• How was your week overall?
• Anything tricky you had to deal with?
• Any great moments?
• How’s your workload?
• How was working with so-and-so on that project?
• Anything you’re not enjoying?
• Anything you want to do more of?
Then she listened. And asked follow-up questions. These meetings soon became a “safe space” where I knew I had a designated time to speak openly and seek out advice and counsel.
If you’re a leader and you don’t already hold regular check-ins, it’s time to start. Here are more details on how to prepare for these meetings if you’re feeling unsure.
If you’re a leader and you don’t already hold regular check-ins, it’s time to start.
3. Be Emotionally Intelligent
Some leaders don’t struggle with clarity when giving feedback. It’s clear how they feel. What they lack is the padding around the clarity. The bubble wrap that softens the blow.
Unfortunately, if giving feedback this way isn’t your natural strength, you may not realize it. As a leader, you’ll often have more authority than the person you’re giving feedback to, which commonly affects the nature of the dialogue and their willingness to be frank with you.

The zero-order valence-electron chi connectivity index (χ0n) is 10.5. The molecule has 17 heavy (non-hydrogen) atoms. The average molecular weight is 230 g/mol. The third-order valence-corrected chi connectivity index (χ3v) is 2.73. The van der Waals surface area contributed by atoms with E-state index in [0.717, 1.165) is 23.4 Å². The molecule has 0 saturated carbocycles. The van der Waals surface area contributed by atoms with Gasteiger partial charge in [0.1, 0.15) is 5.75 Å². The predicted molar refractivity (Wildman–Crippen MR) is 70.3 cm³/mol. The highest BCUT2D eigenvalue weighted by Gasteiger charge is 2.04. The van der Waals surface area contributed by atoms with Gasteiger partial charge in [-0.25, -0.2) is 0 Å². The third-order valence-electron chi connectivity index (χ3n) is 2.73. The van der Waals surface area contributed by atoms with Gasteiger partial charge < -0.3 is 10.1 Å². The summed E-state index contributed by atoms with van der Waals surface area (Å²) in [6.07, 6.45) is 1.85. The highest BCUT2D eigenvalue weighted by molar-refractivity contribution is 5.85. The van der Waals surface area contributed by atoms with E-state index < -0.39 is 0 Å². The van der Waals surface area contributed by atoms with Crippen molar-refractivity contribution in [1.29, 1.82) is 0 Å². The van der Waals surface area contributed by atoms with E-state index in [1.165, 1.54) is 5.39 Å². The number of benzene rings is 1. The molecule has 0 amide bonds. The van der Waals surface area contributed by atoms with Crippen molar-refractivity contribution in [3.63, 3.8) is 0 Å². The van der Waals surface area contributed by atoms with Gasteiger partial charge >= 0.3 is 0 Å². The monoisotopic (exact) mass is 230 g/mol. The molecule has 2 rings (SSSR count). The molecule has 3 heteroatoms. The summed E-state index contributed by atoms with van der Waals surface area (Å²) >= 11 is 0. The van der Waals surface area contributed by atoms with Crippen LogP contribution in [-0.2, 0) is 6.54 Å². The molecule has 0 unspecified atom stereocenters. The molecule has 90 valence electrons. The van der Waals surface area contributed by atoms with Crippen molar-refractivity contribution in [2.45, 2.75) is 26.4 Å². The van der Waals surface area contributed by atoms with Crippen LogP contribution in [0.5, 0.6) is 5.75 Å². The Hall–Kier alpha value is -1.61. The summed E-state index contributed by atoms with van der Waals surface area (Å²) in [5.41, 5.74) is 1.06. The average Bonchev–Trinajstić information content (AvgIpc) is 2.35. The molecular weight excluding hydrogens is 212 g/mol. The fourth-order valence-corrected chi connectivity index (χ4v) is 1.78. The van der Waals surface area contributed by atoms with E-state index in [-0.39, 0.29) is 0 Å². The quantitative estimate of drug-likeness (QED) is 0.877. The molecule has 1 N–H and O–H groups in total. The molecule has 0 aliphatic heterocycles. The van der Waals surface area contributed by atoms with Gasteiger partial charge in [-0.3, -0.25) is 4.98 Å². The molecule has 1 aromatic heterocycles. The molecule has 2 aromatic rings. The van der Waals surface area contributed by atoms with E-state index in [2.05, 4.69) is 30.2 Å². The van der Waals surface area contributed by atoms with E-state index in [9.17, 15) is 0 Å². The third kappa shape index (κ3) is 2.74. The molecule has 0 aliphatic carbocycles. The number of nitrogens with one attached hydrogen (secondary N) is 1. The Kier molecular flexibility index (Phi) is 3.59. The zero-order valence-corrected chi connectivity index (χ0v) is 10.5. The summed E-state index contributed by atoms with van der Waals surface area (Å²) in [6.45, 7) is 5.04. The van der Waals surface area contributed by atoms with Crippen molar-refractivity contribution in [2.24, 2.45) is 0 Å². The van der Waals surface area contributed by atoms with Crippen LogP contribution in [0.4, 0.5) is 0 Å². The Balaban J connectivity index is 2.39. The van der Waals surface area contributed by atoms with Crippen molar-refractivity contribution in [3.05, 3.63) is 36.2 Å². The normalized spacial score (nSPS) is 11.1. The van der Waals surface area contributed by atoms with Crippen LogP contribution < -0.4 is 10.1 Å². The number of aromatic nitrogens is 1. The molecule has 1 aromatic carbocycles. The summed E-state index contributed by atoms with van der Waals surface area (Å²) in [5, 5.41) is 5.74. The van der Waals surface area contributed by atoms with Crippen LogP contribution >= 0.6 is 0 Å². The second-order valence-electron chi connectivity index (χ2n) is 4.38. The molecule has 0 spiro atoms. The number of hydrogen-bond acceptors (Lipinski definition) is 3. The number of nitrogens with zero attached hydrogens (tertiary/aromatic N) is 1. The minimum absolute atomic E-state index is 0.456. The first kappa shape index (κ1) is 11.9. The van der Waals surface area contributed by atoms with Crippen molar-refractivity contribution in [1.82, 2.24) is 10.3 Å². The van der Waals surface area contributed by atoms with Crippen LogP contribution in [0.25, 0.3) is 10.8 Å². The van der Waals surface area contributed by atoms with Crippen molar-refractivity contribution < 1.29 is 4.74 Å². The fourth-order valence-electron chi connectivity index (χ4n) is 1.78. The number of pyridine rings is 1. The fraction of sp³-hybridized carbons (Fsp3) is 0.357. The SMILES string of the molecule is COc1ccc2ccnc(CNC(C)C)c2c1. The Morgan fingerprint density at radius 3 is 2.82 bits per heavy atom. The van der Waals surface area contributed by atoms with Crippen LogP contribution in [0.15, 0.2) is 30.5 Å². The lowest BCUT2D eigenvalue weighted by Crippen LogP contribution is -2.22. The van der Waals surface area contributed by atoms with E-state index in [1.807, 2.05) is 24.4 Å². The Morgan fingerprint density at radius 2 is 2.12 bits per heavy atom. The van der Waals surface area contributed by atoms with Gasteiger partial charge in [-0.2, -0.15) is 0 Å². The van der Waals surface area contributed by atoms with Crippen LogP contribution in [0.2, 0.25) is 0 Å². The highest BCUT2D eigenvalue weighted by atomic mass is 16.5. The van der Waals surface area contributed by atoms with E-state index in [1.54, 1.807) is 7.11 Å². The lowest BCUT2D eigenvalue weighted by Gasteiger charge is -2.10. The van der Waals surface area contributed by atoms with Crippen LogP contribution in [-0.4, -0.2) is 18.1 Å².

Unless you’re able to create an environment in which people are comfortable giving you perfectly honest feedback, it’s best to err on the side of caution and put some emotional intelligence into practice. Here’s an actionable article on how to do that.
4. Recognize the Good
When was the last time you took the time to thank someone for a good piece of work? Or let them know that you value the way they show up to work each day with a great attitude? It’s so easy to forget that you need to give feedback in the good times as well as the bad. According to Gallup:
“A vast majority (67%) of employees who strongly agree that their manager focuses on their strengths or positive characteristics are engaged, compared with 31% of employees who strongly agree that their manager focuses on their weaknesses.”
If you don’t recognize good work, don’t be surprised to see it run dry. I’ve seen many star performers become disenchanted after their leaders failed to notice (or recognize) their discretionary efforts. So, be sure to acknowledge good work and behavior and do it promptly. Timing is vital.
If you don’t recognize good work, don’t be surprised to see it run dry.
5. It’s Not the Person, It’s the Work
If you’re giving feedback on someone’s work (not their behavior), never make it personal: separate a person from their work.